The second descriptor that I used to describe President Obama is globalist. This word should not be confused with the word globalism. Globalist can have at least two meanings and these two are almost the exact opposite of each other. One way of using the word has in view the attitude or policy of placing the interests of the entire world above those of individual nations. Another is viewing the entire world as a proper sphere for one nation to project political influence upon all nations. Barack Obama has been accused, by his numerous enemies, of being an anti-American. Even as he ran in the 2008 election he portrayed this globalist view his speeches in Europe and Africa where he was lauded by multitudes before he ever faced an American election. He wanted the American people to see him as THE global citizen, or so it seemed. He was accused of not believing in America. I do not see him this way. I think he believes in America but only in a way that factors the interests of America into his global concerns. He certainly doesn’t view the entire world as the place for America to project its political influence, as his non-traditional foreign policy demonstrates. Like him or not he thinks globally about other nations, and about our role as the major super-power in the modern world, like no previous president. It could well be that he is wrong. My guess is that many believe he is wrong yet recent polls say this is the one area where Americans most trust him. But one thing is clear to me–his background and development shaped him to become a multi-cultural person with a very different view of America’s present and future role in the world. This does not make him an anti-American at all but it does make him a globalist. He is not a president who thinks America should seek to definitively shape the world into its own image of democracy and economics.

The Canadian philosopher John Ralston Saul argued in a 2005 book that, far from being an inevitable force, globalization is breaking up into contradictory pieces and that citizens are reasserting their national interests in both positive and destructive ways. If this is true, and I think that it seems to be the case, then Obama’s globalist thinking will need to continue to connect with his postmodern perspective if he is to be an effective leader.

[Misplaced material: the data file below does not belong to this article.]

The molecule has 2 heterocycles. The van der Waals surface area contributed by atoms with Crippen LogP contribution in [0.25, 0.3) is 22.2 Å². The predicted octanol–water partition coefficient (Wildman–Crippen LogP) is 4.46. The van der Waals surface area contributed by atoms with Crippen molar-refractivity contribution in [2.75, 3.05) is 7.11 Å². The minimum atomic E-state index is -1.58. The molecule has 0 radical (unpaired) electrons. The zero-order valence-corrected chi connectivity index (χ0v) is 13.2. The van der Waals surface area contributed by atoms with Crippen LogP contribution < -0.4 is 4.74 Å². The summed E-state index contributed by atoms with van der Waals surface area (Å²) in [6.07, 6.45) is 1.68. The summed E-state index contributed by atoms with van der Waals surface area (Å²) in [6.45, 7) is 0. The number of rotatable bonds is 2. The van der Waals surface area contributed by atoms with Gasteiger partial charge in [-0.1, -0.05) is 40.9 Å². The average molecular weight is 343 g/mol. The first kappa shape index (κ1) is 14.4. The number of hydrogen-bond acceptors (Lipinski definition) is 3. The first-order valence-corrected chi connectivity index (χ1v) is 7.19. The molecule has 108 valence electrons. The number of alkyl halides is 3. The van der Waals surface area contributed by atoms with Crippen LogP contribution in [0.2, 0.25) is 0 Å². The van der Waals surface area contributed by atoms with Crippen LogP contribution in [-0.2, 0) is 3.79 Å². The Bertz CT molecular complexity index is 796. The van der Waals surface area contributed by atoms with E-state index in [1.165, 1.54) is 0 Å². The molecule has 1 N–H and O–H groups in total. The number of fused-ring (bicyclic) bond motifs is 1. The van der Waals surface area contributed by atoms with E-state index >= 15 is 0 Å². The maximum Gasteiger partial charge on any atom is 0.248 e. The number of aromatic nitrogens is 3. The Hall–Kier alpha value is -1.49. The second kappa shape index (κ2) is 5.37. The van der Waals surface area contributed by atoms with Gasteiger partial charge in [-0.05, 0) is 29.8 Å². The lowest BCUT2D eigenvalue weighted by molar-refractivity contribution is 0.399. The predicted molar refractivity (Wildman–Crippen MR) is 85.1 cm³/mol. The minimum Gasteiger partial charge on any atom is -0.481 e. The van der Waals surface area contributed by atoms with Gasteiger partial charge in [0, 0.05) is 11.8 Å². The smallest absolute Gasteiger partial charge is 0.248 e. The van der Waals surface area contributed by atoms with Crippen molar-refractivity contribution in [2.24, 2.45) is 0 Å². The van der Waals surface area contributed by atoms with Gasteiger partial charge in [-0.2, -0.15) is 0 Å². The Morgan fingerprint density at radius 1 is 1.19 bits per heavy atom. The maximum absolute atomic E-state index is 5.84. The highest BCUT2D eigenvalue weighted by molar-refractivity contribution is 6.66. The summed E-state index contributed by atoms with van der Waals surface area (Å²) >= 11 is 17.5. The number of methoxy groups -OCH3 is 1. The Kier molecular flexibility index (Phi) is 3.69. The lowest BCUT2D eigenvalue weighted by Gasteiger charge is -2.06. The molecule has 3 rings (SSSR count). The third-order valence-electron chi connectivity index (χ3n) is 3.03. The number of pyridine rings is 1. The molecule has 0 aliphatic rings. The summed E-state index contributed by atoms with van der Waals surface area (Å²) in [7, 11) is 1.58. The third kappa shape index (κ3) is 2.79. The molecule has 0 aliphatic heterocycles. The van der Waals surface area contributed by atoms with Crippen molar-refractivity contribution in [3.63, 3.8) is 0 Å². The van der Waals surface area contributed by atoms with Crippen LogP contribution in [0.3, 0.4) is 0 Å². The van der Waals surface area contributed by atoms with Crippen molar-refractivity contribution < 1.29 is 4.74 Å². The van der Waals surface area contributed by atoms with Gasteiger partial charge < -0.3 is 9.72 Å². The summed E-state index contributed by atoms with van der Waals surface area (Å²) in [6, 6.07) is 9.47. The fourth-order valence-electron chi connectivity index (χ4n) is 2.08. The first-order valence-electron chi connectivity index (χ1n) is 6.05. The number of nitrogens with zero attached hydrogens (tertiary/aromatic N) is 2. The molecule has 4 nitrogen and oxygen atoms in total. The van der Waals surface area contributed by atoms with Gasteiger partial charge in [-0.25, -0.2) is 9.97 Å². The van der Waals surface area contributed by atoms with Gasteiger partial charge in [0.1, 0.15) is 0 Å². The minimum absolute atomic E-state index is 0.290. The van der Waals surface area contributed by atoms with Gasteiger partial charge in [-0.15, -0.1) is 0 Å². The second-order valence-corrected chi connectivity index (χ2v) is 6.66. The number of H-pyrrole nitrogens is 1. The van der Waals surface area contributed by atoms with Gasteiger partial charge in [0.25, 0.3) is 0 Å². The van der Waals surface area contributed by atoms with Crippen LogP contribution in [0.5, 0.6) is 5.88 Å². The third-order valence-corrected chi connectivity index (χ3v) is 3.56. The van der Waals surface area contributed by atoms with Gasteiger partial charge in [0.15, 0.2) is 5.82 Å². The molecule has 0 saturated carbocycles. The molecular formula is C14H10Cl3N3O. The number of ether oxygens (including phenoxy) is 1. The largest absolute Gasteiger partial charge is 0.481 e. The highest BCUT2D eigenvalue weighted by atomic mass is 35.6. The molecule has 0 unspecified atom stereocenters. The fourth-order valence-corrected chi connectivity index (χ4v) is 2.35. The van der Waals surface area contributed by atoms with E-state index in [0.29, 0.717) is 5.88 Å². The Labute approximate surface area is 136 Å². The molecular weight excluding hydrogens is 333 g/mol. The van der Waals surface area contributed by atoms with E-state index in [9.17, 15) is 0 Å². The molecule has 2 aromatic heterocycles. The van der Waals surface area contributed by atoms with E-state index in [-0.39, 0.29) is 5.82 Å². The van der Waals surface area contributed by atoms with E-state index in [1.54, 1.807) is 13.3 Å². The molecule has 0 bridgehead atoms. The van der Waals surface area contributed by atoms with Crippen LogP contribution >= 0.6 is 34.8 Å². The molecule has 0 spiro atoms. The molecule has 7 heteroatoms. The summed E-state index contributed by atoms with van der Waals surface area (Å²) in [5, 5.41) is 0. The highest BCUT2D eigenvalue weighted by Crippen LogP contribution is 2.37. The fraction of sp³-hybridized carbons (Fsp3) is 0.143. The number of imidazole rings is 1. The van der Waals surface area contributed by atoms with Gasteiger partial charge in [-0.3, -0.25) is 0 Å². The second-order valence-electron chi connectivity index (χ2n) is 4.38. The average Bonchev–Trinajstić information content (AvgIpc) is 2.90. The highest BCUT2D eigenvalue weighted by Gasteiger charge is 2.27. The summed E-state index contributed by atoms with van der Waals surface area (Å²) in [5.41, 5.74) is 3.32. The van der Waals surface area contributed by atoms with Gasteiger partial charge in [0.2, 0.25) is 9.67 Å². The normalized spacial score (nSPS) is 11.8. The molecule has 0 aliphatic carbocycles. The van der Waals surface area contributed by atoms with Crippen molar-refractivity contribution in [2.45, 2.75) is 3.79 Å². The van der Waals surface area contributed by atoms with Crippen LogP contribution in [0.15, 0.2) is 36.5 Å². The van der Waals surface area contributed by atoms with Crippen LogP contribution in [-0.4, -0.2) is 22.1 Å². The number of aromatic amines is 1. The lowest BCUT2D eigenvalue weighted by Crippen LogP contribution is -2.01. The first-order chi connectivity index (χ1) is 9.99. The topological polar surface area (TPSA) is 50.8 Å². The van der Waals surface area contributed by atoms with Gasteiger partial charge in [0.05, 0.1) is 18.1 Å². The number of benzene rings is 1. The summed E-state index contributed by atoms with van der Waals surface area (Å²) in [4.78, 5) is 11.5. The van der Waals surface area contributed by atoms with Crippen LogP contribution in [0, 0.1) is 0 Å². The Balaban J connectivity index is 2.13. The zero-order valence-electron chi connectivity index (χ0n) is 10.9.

Finally, I said that Barack Obama is a Christian. I will not spend a great deal of further time arguing this point. Some readers will not believe this claim no matter what I, or anyone else, writes about this man. Yet I know several Christians who have been particularly close to Barack Obama who have assured me that he is a Christian. My most conservative friends are flabbergasted by this claim. Why? No one who is politically pro-gay marriage and pro-choice could be a real Christian. End of all discussion.

I just had a phone conversation with a Christian leader who told me of several highly regarded evangelical leaders who are still saying that Obama is a Muslim even though the evidence points totally against this claim. I believe this is either: (1) honest ignorance or, (2) willful slander. I hope it is the former, not the latter.

I ask one simple question? What must a person do to be a follower of Jesus Christ? The biblical answer is clear. Confess your sins and trust that Christ died and rose for your salvation. Confess, “Jesus is Lord.” “Believe on the Lord Jesus Christ.” I could go on but my point is clear. Barack Obama confessed his sins, believed on Christ publicly and was baptized in the triune name. While you may not like his former pastor, or the church he joined, you do not decide who is, and who is not, a real Christian.

This underscores my greatest concern about the deep hatred that so many Christians have toward President Obama. When they insist that he could not be a Christian they are judging him, and his faith, in a way that is condemned by the very Scripture that they profess to follow. Disagree with his political views out of conviction. Vote against him if you want a different person in the White House. This is well and good. But please do not slander him as your brother in Christ. Oppose him on the basis of what you believe is best for the country. That is well and good in a democracy like our own. But shredding his character by calling him an anti-Christian, and by still insisting that he is a Muslim, is dangerous to the life and mission of the church of Jesus Christ in this land. It is poisonous to our collective well-being and ruinous with our reputation with outsiders. In fact, it is dangerous to your personal spiritual health since it leads you down a road that makes you into a false accuser and an unwise judge. Beware of allowing political opinion to color everything you say and do in public or private. When all is said and done the election this November will not usher in the kingdom of God or settle all of our major concerns at this time in history.